if_else(str_detect(lose_team, "\\@"), lose_team, "Neutral Court"))) %>% 
    mutate_at(vars(contains('team')), list(~str_remove(., "\\@"))) %>% 

#wbb_url <- "" #Original URL (All WBB games)
wbb_url <- "" #Corrected URL (only D1 WBB games)
mbb_url <- "" #Original URL (only D1 MBB games)
urls <- c(wbb_url, mbb_url)

bb_games <- map_dfr(urls, bb_games_process) %>% 
  as_tibble() %>% 
  mutate(sport = if_else(x == wbb_url, "WBB", "MBB")) %>% 

bb_games %>% tail(n=5)
# A tibble: 5 x 8
  game                  date       win_t~1 win_pts lose_~2 lose_~3 home_~4 sport
  <chr>                 <date>     <chr>     <int> <chr>     <int> <chr>   <chr>
1 Texas 81 Lipscomb 66~ 2019-04-04 Texas        81 Lipsco~      66 Neutra~ MBB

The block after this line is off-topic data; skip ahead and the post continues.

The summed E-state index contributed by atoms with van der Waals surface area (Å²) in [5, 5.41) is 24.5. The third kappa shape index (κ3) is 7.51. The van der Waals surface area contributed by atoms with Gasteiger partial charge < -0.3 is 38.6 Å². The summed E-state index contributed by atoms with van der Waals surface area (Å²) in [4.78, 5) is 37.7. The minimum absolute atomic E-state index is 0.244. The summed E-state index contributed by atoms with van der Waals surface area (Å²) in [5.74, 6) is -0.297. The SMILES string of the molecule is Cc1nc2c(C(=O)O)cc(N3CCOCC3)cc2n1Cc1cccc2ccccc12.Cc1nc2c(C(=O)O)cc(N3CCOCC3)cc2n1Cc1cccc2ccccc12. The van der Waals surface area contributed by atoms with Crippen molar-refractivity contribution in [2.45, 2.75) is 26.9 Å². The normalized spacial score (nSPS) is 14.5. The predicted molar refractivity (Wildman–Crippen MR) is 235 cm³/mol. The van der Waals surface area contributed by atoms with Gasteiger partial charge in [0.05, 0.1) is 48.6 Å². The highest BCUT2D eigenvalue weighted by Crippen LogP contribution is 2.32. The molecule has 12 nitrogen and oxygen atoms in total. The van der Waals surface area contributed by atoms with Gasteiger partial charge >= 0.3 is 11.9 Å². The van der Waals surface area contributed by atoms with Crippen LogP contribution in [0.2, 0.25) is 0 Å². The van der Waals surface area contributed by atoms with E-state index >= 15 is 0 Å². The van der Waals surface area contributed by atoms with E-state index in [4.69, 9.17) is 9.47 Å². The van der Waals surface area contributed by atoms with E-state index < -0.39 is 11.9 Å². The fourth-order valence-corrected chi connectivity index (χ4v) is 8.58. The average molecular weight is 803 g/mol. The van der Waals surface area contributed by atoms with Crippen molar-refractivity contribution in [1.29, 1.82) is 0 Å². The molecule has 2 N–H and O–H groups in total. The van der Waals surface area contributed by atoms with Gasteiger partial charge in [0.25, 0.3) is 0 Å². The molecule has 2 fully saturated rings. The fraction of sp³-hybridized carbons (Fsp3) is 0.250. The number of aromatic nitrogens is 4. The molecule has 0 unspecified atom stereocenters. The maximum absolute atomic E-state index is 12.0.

2 South Florida 77 @De~ 2019-04-05 South ~      77 DePaul       65 DePaul  MBB  
3 Virginia 63 Auburn 6~ 2019-04-06 Virgin~      63 Auburn       62 Neutra~ MBB  
4 Texas Tech 61 Michig~ 2019-04-06 Texas ~      61 Michig~      51 Neutra~ MBB  
5 Virginia 85 Texas Te~ 2019-04-08 Virgin~      85 Texas ~      77 Neutra~ MBB  
# ... with abbreviated variable names 1: win_team, 2: lose_team, 3: lose_pts,
#   4: home_team

Using this prepped data, we can identify that there were 543 teams that played in women’s games and 650 that played in men’s games during the last season.

Calculating the number of transitive champions

To identify each “transitive champion” in each sport, I looked for where the nation champion lost and pulled a vector of the opponent(s) who beat the champion during the season. I then looped (ugh, I know, I know) through multiple rounds to see who defeated those teams, and so on and so forth. With each loop, I also pasted the number of unique transitive champions who were identified in each round into a data frame for further analysis.